The big nonconference games will be back on campus during Week 2 of the college football season.
The neutral-site opener has become a fixture in recent years. The good news is the appeal of playing at an NFL stadium encourages teams to take on quality opponents. Alabama has turned it into an annual event. The bad news is college football loses one of things that make it great: those raucous and wild campus venues.
For Week 2, the spotlight shifts back to campus with No. 7 Oregon facing No. 5 Michigan State and No. 19 Oklahoma visiting No. 23 Tennessee on Saturday.
Those big games, plus other things to watch this weekend in college football.
The first must-watch game of the season for the College Football Playoff selection committee will be played in East Lansing, Michigan, when the Ducks come to town.
The committee made clear how much it values big wins against highly ranked teams last year. The Ducks’ come-from-behind victory in Eugene against the Spartans helped keep them near the top of the rankings all season. The winner of this game is likely to do the same this season.
It is the first time two top-10 teams will meet in East Lansing since 1966 when No. 1 Notre Dame and No. 2 Michigan State played to a 10-10 tie in a meeting that was billed the Game of the Century.
Tennessee seems to be a program on the rise in Year 3 under Butch Jones. Oklahoma is trying to re-establish itself as a national contender after an off year.
In front of more than 102,000 at Neyland Stadium, the largest to ever watch an Oklahoma game, it is a chance for the Volunteers to take the next step in their development by beating a marquee team. The Vols have lost 27 of the last 28 against ranked foes.
Some of the luster might be off Oklahoma, but Bob Stoops’ team has a history of doing well on the road against tough foes. The Sooners have won five straight nonconference road games since 2009, including wins against No. 22 Notre Dame in 2013 (35-21) and No. 5 Florida State in 2011 (23-13).
Mike Leach came to Washington State four years ago with much fanfare. The quirky coach has been a major contributor to the spread offense movement that has transformed college football over the last two decades or so. He also had won big at a remote program (Texas Tech) without much history of success. Perfect fit, right?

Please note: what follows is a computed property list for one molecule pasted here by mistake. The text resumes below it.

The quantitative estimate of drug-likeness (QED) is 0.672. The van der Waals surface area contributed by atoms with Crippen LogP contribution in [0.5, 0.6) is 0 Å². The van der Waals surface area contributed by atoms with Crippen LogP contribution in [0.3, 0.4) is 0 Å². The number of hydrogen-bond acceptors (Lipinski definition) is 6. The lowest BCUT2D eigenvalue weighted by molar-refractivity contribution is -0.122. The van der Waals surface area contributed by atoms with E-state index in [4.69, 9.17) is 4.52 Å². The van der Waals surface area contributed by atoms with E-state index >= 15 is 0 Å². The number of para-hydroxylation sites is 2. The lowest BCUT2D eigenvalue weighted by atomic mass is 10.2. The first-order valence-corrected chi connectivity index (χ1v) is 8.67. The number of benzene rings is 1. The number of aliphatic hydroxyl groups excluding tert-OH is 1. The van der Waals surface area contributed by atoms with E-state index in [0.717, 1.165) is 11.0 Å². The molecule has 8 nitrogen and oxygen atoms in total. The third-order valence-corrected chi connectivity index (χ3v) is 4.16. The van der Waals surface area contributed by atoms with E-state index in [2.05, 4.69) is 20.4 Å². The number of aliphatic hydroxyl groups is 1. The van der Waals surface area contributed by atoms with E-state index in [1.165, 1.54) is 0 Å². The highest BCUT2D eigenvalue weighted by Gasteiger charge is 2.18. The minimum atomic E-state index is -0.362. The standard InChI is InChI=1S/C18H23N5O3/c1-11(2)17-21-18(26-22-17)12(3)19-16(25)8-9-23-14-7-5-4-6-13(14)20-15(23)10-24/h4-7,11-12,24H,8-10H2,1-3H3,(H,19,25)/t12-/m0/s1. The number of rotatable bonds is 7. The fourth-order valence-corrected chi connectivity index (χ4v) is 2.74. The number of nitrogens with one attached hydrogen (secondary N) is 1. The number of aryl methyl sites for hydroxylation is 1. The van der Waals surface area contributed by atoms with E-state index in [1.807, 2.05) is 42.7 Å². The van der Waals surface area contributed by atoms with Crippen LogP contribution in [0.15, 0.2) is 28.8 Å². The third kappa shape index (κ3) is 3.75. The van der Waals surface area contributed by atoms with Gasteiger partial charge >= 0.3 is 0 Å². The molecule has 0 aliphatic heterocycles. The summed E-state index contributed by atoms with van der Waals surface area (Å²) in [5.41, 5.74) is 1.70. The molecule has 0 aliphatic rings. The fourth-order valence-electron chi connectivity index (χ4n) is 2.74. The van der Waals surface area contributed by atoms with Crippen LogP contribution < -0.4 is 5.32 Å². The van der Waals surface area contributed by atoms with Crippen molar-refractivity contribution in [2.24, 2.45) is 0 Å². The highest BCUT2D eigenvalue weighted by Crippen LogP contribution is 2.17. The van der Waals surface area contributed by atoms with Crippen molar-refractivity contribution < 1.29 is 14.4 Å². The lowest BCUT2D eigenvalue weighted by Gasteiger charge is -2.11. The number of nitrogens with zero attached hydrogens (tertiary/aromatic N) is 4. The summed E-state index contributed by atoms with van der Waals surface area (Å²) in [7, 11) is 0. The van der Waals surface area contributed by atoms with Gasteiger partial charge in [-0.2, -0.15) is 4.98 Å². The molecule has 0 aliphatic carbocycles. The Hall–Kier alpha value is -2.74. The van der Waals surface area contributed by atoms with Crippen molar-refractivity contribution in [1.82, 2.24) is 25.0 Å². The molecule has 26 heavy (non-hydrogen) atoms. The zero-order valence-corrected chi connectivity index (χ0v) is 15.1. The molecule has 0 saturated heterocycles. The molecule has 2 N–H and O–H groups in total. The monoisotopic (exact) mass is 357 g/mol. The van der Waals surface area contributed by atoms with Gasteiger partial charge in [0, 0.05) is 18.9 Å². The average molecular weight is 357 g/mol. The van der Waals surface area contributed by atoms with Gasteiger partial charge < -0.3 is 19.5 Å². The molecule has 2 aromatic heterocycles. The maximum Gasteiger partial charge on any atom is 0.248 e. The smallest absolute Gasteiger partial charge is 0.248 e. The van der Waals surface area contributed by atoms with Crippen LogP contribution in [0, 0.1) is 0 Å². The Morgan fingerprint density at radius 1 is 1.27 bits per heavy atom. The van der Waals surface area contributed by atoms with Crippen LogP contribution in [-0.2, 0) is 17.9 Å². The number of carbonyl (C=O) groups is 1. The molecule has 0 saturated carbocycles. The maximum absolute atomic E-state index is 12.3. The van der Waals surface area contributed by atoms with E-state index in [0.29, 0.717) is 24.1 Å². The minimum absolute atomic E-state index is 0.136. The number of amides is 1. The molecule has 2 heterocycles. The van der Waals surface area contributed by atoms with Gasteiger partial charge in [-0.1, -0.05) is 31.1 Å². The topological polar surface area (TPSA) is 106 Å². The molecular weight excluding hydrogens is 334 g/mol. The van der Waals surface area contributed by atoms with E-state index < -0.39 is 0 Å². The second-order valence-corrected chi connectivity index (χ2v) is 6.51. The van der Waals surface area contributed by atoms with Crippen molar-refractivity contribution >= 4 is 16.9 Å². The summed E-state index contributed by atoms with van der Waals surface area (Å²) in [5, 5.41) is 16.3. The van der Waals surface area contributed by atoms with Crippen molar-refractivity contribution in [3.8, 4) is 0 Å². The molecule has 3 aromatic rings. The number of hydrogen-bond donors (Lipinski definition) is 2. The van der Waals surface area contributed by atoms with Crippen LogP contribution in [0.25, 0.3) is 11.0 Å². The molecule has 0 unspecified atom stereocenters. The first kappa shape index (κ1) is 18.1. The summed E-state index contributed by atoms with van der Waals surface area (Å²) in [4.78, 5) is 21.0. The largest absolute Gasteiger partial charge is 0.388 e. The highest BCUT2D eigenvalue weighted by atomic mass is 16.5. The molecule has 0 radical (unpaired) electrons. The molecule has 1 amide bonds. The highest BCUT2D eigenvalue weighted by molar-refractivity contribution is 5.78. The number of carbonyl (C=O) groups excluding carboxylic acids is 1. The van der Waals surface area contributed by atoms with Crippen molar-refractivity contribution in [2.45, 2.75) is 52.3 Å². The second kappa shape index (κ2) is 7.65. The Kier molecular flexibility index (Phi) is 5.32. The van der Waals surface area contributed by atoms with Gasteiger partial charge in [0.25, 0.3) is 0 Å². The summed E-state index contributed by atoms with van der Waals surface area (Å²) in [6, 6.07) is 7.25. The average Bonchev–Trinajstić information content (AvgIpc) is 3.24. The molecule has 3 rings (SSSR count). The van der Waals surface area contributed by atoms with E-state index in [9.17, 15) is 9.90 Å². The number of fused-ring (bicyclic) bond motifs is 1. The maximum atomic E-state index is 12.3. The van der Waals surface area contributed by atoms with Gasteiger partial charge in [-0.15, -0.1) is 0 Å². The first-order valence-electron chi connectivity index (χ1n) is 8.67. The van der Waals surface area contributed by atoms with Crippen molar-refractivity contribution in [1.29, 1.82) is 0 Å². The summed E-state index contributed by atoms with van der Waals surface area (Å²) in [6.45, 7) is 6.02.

After losing to FCS Portland State at home last week, Leach is 12-26 with the Cougars.
Washington State plays at Rutgers on Saturday, and another loss would put the Cougars in a huge hole as far as getting to bowl eligibility in the tough Pac-12. It also will increase the unrest among Washington State fans, who are losing patience with Leach but know it would cost the university about $5 million to fire him at the end of the season.
SHOWING OFF THE ARM
No. 18 Arkansas opened the season with an easy victory against UTEP and coach Bret Bielema seemed to be showing off his senior quarterback who still hasn’t won over most fans.
Brandon Allen threw for 308 and averaged 17.1 yards per attempt, with four touchdown passes. It wasn’t good enough to win SEC player of the week honors, which Bielema noted and questioned, but it showed off the element of Allen’s game that was missing last year — the big play. Allen averaged only 6.7 yards per pass last year.
The Razorbacks are going to be run-first in the big games, but with Toledo coming to Little Rock on Saturday, Bielema could let Allen loose again?
G5 VS. P5
For teams in conferences outside the Power Five, the so-called Group of Five, a victory against a P5 opponent can help make a season.
Here are some games where the have-not has a chance to beat the have.
—Houston at Louisville.
—Minnesota at Colorado State
—Rice at Texas
—UMass at Colorado
—San Diego State at California
—Arizona at Nevada
Note: Memphis is at Kansas, but the upset would be if the Jayhawks of the Big 12 beat the Tigers of the American Athletic Conference.
Follow Ralph D. Russo at www.Twitter.com/ralphDrussoAP